#7 Story: Green Grants
First Published in the August 2009 Edition
By Mat Elmore
It is no secret that many Oregon wineries and vineyards are on the forefront of sustainability, both in growing their grapes and operating their facilities. Sustainable vineyard certifications such as Salmon Safe and L.I.V.E. are widespread, biodiesel is used in many vineyards’ tractors, and solar panels are increasingly common. Yet the majority of these projects, especially facility-oriented renewable energy systems and energy efficiency improvements, rely on numerous tax credits and grants for them to become economically feasible for wineries. These tax credits and grants are in no short supply in Oregon, but they often require a lot of work.
As Left Coast Cellars in Rickreall will tell you, the design, financing and installation of solar panels is never as sexy as the finished product.
“It takes a lot of time and patience, and the paperwork can be overwhelming,” said Luke McCollom, vineyard manager and winemaker at Left Coast, “but it’s all worth it. Our solar panels will save us money in the long run and are an important part of our effort to become more sustainable and give back to the earth.”
Left Coast received the largest USDA Renewable Energy Systems and Energy Efficiency Improvement (RESEEI) grant in Oregon in 2008, totaling nearly $350,000 in grants and guaranteed loans. Including installation, the total project, which is one of the Oregon wine industry’s largest, cost $750,000.
The entire system consists of a ground-mounted 21-kilowatt array that powers the winery’s irrigation pump and a roof-mounted 61-kilowatt array housed on top of the main winery building. Together, the systems supply the winery with 90 percent of its energy needs throughout the year.
The RESEEI grant provides funds to agricultural producers and rural small businesses to purchase renewable energy systems and make energy efficiency improvements. The grants are awarded on a competitive basis and can be up to 25 percent of total eligible project costs. Eligible producers and businesses must demonstrate financial need, reside outside of major metropolitan areas and propose projects that are technically feasible and utilize already-proven technology. The grant is offered yearly and requires an extensive application process, including a feasibility study or efficiency assessment for each project.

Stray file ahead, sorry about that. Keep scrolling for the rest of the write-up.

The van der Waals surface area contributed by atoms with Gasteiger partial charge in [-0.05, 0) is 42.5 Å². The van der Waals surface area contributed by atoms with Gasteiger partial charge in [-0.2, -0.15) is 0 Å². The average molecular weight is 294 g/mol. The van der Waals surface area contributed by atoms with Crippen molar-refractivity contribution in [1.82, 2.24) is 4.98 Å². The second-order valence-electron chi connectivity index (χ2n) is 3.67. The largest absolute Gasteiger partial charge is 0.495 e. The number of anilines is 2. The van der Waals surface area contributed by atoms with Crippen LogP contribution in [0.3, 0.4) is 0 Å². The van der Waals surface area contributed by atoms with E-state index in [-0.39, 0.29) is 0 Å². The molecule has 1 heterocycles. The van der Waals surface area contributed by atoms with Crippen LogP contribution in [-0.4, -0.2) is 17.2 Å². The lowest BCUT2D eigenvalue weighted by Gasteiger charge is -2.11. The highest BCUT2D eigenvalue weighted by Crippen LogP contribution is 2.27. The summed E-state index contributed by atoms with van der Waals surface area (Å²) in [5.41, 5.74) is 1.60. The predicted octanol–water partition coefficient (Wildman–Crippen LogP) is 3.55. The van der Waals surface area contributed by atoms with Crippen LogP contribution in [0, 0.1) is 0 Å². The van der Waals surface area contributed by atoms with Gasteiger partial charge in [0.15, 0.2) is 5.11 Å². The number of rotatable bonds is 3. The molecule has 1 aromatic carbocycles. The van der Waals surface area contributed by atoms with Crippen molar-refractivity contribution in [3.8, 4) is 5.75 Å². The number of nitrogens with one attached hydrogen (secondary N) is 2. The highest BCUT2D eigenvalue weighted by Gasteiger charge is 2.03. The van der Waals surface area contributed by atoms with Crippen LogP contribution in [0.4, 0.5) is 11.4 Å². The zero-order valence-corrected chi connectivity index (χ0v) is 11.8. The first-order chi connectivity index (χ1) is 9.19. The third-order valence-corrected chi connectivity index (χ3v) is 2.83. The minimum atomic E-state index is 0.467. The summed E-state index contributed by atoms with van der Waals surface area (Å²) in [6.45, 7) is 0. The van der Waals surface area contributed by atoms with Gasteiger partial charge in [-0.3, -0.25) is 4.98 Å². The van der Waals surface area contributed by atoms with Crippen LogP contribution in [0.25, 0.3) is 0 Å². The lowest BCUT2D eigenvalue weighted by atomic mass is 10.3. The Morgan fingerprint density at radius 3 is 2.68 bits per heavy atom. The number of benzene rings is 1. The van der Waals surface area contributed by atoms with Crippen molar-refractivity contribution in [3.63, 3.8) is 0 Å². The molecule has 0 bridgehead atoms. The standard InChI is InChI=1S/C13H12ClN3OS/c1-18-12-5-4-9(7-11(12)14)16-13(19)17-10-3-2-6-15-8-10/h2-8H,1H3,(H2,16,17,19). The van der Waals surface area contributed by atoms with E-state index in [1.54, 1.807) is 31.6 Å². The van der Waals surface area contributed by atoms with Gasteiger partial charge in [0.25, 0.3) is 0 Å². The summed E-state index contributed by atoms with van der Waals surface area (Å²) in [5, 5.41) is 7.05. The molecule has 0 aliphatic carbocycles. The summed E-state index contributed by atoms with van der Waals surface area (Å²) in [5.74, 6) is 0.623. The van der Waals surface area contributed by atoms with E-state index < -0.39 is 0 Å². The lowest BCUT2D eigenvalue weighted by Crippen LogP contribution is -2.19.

The RESEEI grant is awarded by the Oregon Department of Agriculture, but the funds originate from the USDA’s Rural Development Program, whose mission is to increase economic opportunity and improve the quality of life for rural residents across the United States.
Although other vineyards have installed solar panels without the help of the RESEEI grant, McCollom said it was crucial for the completion of their systems. They “already had the wheels moving” on their solar project before they received the USDA grant and loan, but the award confirmed that financing was possible to complete the installation.
In addition to the RESEEI grant and guaranteed loan, two other credits were instrumental in assisting Left Coast with the enormous cost, much of which had to be supplied up front. They received an Oregon Business Energy Tax Credit, which covered 50 percent of the systems’ cost, and a rebate of $1 to $1.25 per kilowatt provided by the Energy Trust of Oregon.
Total, McCollom estimates that about 80 percent of their solar panels were paid for through tax credits, rebates and grants, with the other 20 percent being paid through a loan from West Coast Bank.
Left Coast Cellars partners with several other businesses in the area that received USDA grants.